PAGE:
When my husband brings his work home with him, it usually has four legs and doesn’t leave.
He’s a veterinarian, and I live in constant fear I’ll turn into one of those crazy cat ladies. You know, the ones who have to move their cats to find their furniture. Or who can’t go out in public because all their clothes are layered with so much cat hair they look like cats themselves.
We don’t have the menagerie people expect us to have. Though my husband will stop on any road, almost anywhere to rescue a slow-crossing turtle. We’ve limited ourselves to cats. Well, my husband has limited us to cats because I’ve nudged him for a dog for years.
I grew up in a dog family; he grew up in a cat family. As a dog-person, I was totally unprepared for the household havoc cats can wreak. They can reach heights beyond my comprehension. I’d find them on top of the kitchen cabinets or peeking from behind one of the tchotchkes on top of the bookshelf. They’re also capable of smushing their bodies into something resembling an oblong pancake to worm their way underneath something or into a furry hotdog to squeeze through something.
Our first cat, Edison, was rather persnickety and preferred Ken over me. Which, since I was still new to being a cat-person, was actually not a problem once I discovered how much hair he left behind. Edison arrived at our house after some high school girls found him in the street after he’d been hit by a car. He was a wee kitten then, and one side of his little head still had black marks from the tires. He lost part of one paw, Ken sewed him back together, and brought him home.
Monkee followed, a small black female, brought home because, well, quite frankly, she was weird. If anyone made eye-contact with her, she’d blast off in the opposite direction. It was only after Edison died from a mouth tumor that Monkee became more social. She truly mourned Edison. She’d mew and mew until, eventually, she resigned herself to his being gone.
In the meantime, he’d brought home another kitten because she was, he said, “Nice.”) Of course she was nice. She knew she had a ticket to a house!). Even as a kitten, she spent more time leaping than walking. So Ken named her Amelia, as in Amelia Earhart.
When Monkee started her decline, I worried more about my husband than the cat. He would give her fluids daily, and hand-feed her, and do whatever he needed to do to make her comfortable. One day, Ken came home to find Monkee’s still little body in her small cat crate, and before I arrived home from school, he’d buried her next to Edison.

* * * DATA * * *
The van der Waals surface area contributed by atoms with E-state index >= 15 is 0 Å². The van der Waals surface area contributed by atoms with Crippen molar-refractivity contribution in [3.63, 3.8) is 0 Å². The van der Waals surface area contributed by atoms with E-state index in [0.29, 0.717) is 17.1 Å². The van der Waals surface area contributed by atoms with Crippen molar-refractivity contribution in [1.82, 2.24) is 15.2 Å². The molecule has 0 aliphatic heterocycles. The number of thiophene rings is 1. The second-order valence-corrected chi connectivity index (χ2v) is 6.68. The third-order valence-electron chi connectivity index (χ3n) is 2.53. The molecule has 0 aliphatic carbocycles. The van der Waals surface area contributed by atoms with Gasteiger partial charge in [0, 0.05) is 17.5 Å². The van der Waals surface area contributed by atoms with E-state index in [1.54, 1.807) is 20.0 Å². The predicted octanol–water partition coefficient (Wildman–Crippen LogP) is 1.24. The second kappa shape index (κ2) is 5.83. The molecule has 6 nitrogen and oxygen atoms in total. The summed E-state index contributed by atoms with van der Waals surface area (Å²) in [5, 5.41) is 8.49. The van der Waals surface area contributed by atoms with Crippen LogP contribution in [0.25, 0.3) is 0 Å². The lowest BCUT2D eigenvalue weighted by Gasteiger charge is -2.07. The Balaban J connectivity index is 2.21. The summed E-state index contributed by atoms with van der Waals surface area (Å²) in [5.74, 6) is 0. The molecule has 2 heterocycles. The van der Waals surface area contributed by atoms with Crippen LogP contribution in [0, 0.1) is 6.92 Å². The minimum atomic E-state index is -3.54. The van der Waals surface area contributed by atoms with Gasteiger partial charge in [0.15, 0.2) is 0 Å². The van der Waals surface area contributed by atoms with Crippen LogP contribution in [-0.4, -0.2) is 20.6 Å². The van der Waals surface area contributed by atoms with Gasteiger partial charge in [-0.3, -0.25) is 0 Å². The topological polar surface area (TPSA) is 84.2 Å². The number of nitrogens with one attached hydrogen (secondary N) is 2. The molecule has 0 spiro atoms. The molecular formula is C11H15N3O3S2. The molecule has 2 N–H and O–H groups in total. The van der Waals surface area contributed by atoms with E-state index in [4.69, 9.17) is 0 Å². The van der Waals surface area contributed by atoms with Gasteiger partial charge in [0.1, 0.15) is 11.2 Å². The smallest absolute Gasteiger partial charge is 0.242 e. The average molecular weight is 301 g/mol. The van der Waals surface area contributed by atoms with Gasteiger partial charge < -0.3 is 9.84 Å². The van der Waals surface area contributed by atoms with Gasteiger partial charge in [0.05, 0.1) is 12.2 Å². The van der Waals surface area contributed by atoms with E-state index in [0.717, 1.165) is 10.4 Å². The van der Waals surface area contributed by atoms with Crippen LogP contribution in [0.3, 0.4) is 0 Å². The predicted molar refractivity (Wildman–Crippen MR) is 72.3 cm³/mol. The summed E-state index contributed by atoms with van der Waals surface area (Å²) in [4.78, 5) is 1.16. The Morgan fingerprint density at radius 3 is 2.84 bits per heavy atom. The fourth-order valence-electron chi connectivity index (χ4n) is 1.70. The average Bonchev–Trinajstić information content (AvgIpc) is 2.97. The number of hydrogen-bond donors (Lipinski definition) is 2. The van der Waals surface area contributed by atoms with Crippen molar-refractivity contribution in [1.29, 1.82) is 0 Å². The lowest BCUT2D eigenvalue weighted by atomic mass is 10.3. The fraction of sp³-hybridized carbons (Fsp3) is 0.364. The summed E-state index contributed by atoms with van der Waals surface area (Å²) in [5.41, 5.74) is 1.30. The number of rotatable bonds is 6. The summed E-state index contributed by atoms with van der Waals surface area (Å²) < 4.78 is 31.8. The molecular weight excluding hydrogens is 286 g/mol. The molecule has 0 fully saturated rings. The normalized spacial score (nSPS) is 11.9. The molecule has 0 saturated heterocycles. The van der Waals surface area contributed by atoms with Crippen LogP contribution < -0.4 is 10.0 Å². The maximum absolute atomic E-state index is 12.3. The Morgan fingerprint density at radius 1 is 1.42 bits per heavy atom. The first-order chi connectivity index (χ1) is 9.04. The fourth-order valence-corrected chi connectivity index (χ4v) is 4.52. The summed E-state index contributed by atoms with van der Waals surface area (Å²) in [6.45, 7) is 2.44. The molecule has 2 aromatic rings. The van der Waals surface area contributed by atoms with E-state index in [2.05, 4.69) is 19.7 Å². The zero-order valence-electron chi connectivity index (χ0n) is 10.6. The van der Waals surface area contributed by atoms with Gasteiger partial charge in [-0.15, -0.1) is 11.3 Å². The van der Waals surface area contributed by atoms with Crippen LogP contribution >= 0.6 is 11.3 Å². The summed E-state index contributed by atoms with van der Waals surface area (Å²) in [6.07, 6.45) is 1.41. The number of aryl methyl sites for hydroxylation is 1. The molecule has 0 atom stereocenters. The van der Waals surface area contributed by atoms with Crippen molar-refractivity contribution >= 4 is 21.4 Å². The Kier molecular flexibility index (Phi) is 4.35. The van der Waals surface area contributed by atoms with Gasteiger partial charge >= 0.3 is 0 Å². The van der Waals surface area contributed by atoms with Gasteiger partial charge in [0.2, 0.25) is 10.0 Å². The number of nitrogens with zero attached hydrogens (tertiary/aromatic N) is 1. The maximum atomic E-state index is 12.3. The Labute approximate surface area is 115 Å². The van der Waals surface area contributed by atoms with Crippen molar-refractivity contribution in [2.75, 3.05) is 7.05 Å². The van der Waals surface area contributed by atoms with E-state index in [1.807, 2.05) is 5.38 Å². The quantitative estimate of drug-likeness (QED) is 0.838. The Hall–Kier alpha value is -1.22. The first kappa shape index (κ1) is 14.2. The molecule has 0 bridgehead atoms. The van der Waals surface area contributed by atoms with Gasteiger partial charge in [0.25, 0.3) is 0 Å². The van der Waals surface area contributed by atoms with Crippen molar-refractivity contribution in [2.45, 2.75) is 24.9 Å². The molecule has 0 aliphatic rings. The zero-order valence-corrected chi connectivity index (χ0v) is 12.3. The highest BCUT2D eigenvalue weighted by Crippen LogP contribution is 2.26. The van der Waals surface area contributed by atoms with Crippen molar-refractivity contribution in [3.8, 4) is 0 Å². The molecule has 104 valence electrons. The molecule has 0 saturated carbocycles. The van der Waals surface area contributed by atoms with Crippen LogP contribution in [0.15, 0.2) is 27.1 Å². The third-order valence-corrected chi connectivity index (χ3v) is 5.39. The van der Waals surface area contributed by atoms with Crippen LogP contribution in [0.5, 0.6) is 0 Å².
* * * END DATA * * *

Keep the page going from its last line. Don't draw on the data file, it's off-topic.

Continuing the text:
We thought Amelia would be a companion for Monkee, but she became my companion instead. She was the first cat who actually curled up in my lap instead of Ken’s. It was rather surprising and unexpected. Amelia became my writing and grading papers buddy. When she’d spot me sitting at the kitchen table, she’d either stretch herself on top of the papers I needed to grade or curl up in my lap while I typed.
Amelia, loves to hide in drawers, especially the ones in my office where I keep my copy paper. When necessary, she’ll occupy the cabinets where I store, you guessed it, the crystal. She’s also an expert under-the-bed hider. Ever try to capture a cat while it’s playing boomerang under the bed? It’s a prelude to head injuries and back wrenching.
I actually don’t remember how Newton arrived at our house. It’s likely Ken thought Amelia needed a friend. Not so much. Even today she’s not so crazy about him. He, on the other hand, adores her. Unrequited love is painful to watch even in cat world.
And, our newest addition is Harrison. Ken had started working at the Animal Shelter, and he was part of a liter that had been dropped off at their door (not uncommon). They were all sick, and Ken nursed them all back to save them from being euthanized. When he was a tiny kitten, I went to work with Ken one day and placed him on a surgery table while I walked to the other side of the room to turn on a light. I walked back, and he’d disappeared. Then I heard this faint “meow” that sounded more like a question. Somehow, he’d managed to make his way to the end of the table and fall into the empty plastic trashcan that was there. He’s still quirky and cute. In fact, his favorite toy is the sink dish drain. We don’t get it either.
Almost everyday Ken sends me photos of woebegone kittens that make their way into the shelter. I told him if he didn’t stop, I’d start sending him pictures of golf clubs.
And here is Christa’s latest release!
THREADS OF HOPE
Abingdon Press, Quilts of Love Series
Released March 2013
Passed over for promotion and dumped by her boyfriend, Nina O’Malley is further frustrated when her editor assigns her one of the “soft” stories she despises—covering a gala benefit supporting the AIDS Memorial Quilt. More determined than ever to prove she deserves a promotion to the NY office, Nina decides to write a series featuring a local quilting group raising money for AIDs research.
At the event, she runs into her high school nemesis: Greg is a widower and the adoptive father of Jazarah, an HIV positive girl from Ethiopia. Unlike Nina, Greg has faith in a loving God, and he trusts in God’s plan for his life. Greg and Nina grow closer, and as Nina interviews the quilt families, she begins to question the choices she has made and her lack of faith. Nina suddenly finds herself facing two possible dreams, two paths for her life.
“Christa Allan has created realistic characters that can get into your heart and under your skin. Nina has many opportunities to serve others, to make a difference in others’ lives through her writing…and what does she do? Well, I can’t tell you or I’ll ruin the story, but suffice it to say, there are a few nail biting moments toward the end of the story.” Review from Window to My World
Facebook: Christa Allan, Author